RESEARCH ARTICLE | VOLUME 4, ISSUE 3 | OPEN ACCESS DOI: 10.23937/2469-5718/1510098

Identification and Validation of the Lactate Threshold Velocity using the Y-Intercept and Slope of the Fit Curve (YIS Method)

Emma Swanwick1, David B. Pyne2, Bernard Savage3 and Martyn Matthews1

1School of Health Sciences, University of Salford, UK

2Department of Physiology, Australian Institute of Sport, Australia

3GADI Research Centre, University of Canberra, Australia

*Corresponding author: Martyn Matthews, School of Health Sciences, University of Salford, Frederick Road, Salford M6 6PU, UK, E-mail:

Accepted: July 09, 2018 | Published: July 11, 2018

Citation: Swanwick E, Pyne DB, Savage B, Matthews M (2018) Identification and Validation of the Lactate Threshold Velocity using the Y-Intercept and Slope of the Fit Curve (YIS Method). Int J Sports Exerc Med 4:098.

Copyright: © 2018 Swanwick E, et al. This is an open-access article distributed under the terms of the Creative Commons Attribution License, which permits unrestricted use, distribution, and reproduction in any medium, provided the original author and source are credited.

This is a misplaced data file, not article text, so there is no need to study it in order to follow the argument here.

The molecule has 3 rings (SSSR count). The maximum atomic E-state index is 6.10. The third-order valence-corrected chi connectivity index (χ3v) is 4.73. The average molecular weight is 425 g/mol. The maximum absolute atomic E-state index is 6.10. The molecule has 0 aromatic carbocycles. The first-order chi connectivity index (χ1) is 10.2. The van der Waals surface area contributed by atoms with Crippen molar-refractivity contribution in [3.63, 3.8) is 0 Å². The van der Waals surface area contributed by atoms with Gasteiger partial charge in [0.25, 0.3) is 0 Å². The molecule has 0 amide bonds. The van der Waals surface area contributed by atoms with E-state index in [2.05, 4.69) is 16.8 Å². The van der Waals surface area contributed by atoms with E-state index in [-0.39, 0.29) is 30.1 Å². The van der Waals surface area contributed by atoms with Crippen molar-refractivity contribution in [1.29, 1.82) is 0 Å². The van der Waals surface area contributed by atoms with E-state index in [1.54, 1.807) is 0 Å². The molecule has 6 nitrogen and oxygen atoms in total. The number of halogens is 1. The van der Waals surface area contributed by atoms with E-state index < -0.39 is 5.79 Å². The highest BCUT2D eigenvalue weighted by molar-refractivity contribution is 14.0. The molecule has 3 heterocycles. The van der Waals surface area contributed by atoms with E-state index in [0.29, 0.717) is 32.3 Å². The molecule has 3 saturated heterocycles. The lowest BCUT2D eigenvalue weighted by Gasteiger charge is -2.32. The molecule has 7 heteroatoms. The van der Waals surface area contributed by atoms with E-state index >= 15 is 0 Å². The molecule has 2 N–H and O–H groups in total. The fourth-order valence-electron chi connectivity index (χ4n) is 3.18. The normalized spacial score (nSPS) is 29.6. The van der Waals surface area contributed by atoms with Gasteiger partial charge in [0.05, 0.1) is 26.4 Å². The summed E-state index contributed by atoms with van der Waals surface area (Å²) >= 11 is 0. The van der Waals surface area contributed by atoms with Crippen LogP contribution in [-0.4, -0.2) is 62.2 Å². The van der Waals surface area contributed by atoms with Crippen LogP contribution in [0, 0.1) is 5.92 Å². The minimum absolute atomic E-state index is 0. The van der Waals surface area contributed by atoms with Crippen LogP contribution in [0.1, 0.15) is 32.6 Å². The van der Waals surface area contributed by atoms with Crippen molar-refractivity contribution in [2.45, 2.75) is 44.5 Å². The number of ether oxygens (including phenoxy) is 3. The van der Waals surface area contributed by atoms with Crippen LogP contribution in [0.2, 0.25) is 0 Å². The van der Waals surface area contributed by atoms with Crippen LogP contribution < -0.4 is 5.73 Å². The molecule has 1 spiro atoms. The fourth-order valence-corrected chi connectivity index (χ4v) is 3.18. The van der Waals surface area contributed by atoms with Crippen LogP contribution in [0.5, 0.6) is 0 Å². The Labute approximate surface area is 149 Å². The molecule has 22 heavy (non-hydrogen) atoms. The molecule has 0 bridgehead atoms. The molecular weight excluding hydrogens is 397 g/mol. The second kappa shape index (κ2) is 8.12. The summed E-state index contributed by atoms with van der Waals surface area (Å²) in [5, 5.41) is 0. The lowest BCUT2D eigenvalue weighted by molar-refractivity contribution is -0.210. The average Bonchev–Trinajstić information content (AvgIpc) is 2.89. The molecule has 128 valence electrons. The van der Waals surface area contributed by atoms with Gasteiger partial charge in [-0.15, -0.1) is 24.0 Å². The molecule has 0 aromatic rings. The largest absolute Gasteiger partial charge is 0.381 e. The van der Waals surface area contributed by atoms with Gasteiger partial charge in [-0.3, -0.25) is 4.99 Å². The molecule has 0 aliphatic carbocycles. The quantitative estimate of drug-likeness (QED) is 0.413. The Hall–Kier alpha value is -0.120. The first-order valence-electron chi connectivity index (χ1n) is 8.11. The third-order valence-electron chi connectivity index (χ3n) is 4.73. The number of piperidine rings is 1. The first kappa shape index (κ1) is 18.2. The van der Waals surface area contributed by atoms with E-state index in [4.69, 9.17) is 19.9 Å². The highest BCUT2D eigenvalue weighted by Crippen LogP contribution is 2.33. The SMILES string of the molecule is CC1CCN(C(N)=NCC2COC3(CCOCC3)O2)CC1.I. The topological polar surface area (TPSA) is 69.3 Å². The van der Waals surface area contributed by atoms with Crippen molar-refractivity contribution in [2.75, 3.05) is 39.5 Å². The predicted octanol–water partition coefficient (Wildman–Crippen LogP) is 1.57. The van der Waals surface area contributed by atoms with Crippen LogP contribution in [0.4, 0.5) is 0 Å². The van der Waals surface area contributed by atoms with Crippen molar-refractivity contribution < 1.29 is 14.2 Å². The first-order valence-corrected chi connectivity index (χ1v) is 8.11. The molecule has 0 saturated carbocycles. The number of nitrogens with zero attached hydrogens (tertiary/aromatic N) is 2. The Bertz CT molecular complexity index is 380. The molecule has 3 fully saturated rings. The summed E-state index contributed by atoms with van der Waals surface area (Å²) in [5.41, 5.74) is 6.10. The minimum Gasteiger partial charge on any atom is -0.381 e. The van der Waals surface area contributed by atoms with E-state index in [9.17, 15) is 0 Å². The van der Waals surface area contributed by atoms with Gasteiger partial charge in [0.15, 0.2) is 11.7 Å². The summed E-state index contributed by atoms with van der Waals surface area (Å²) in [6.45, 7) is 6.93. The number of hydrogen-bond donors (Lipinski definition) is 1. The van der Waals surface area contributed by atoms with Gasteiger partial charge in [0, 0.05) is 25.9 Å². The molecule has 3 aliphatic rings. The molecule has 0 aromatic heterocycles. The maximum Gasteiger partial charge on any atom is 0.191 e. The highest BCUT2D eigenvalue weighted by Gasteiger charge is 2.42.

To present a new method for determining the individual Lactate Threshold velocity (LTv) in trained swimmers using the intercept and slope (YIS) of the Lactate-Velocity curve (La-V).


Forty-two national-level swimmers undertook a 7 × 200 m discontinuous incremental swimming step test. The LTv was determined by a mathematical formula that calculated the Lactate Threshold (LTv) as a function of the y-intercept and slope of the Lactate-Velocity curve (YIS method, where LTv = -0.217 x [y-intercept (La-V)/slope (La-V)] and compared to an existing Fixed Slope (FSM) Method, which had been seen to be the most consistent of 4 methods and used a similar slope protocol. Subsequently, on three occasions over a six-week period, using twelve different swimmers, the method of determining LTv was compared to three practical methods of validating the LTv: a 2000 m time trial, 24 × 100 m, and 10 × 300 m swim sets.


The slope of the La-V curve for Freestyle was significantly different between YIS and FSM (p = 0.03). The mean lactate at LT with the YIS method (3.2 ± 0.4 mM) was significantly lower than FSM (3.4 ± 0.3 mM). Swim velocity at LT was not significantly different between YIS and the FSM, p = 0.40.


The YIS method for determining the LT and LTv, derived from the 7 × 200 m incremental step test, provides an objective means of quantifying the lactate threshold in swimmers.